The War in Afghanistan Still Makes No Sense

It’s been 17 years of unclear objectives, cultural missteps, and millions of dollars lost with no results — and no end

Photo: Zakeria Hashimi/AFP/Getty Images

Mission… Accomplished?

In the wake of 9/11, the U.S. and U.K. invaded Afghanistan to overthrow the ruling Taliban regime, which had been providing haven to Osama bin Laden and al-Qaida. That initial objective proved easy enough. The Taliban was unseated in just 75 days, and al-Qaida operatives were scattered across the country’s vast hinterland that borders Pakistan.

Professor Amy Chua argues that by failing to account for the importance of ethnic identity in the land it was invading, the United States repeated the same key mistake in Afghanistan that had condemned it to defeat in Vietnam decades earlier.

The sad but obvious truth is that had 19 hijackers not successfully perpetrated the most audacious act of terror on American soil in living memory, Afghan girls would likely still be forbidden from receiving modern education today.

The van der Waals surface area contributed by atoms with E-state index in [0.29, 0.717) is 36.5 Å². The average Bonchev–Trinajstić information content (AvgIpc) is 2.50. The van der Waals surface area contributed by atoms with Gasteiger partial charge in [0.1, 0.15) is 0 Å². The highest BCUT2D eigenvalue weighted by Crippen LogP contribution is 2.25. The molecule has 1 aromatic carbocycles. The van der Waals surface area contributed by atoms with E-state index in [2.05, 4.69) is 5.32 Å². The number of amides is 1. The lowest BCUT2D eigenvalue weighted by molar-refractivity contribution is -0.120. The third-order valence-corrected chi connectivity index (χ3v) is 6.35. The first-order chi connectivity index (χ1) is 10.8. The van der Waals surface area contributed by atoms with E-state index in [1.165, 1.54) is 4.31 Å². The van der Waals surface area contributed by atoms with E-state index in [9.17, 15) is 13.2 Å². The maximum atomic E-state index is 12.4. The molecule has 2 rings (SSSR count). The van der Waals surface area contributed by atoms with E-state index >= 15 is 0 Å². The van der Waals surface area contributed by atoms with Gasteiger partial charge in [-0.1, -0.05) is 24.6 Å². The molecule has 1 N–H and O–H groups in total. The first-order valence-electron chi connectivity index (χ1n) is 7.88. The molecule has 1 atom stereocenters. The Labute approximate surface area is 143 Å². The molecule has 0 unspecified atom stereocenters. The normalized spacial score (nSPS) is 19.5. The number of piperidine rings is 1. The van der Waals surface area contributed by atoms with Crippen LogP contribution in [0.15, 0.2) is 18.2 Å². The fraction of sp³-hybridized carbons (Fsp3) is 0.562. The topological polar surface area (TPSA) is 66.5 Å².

Do Your Homework

In her essay “Tribal World” for Foreign Affairs magazine, professor Amy Chua argues that by failing to account for the importance of ethnic identity in the land it was invading, the United States repeated the same key mistake in Afghanistan that had condemned it to defeat in Vietnam decades earlier.

Blood and Treasure

The human cost of the Afghan adventure has been staggering. If and when statistics of the war’s casualties receive public attention, they’re almost always those of Western forces: over 3,500 coalition fatalities as of 2018, more than 2,400 of whom were American, and over 20,000 injuries to U.S. troops.

Source: Politico

Backsliding

Perhaps the dimmest news of all, though, is that the progress made over the years appears to be reversing, which could end up making the war’s human and financial sacrifices all for naught. SIGAR’s quarterly reports in April and July of 2018 show that insurgents have made significant gains over the last two years. From January 2016 to May 2018, the share of districts that the Afghan government controlled or influenced fell from 71 percent to 56 percent. Insurgents, meanwhile, now contest or control 43 percent of the country, the most since the war began in 2001.

The graveyard of empires

As with any quagmire, mission creep has seized hold of the campaign in Afghanistan. Wesley Morgan writes in Politico magazine:

2018 winner of the Dalton Camp Award for essay-writing. M.A. Political Science. I'll go to the mat for the Oxford comma.

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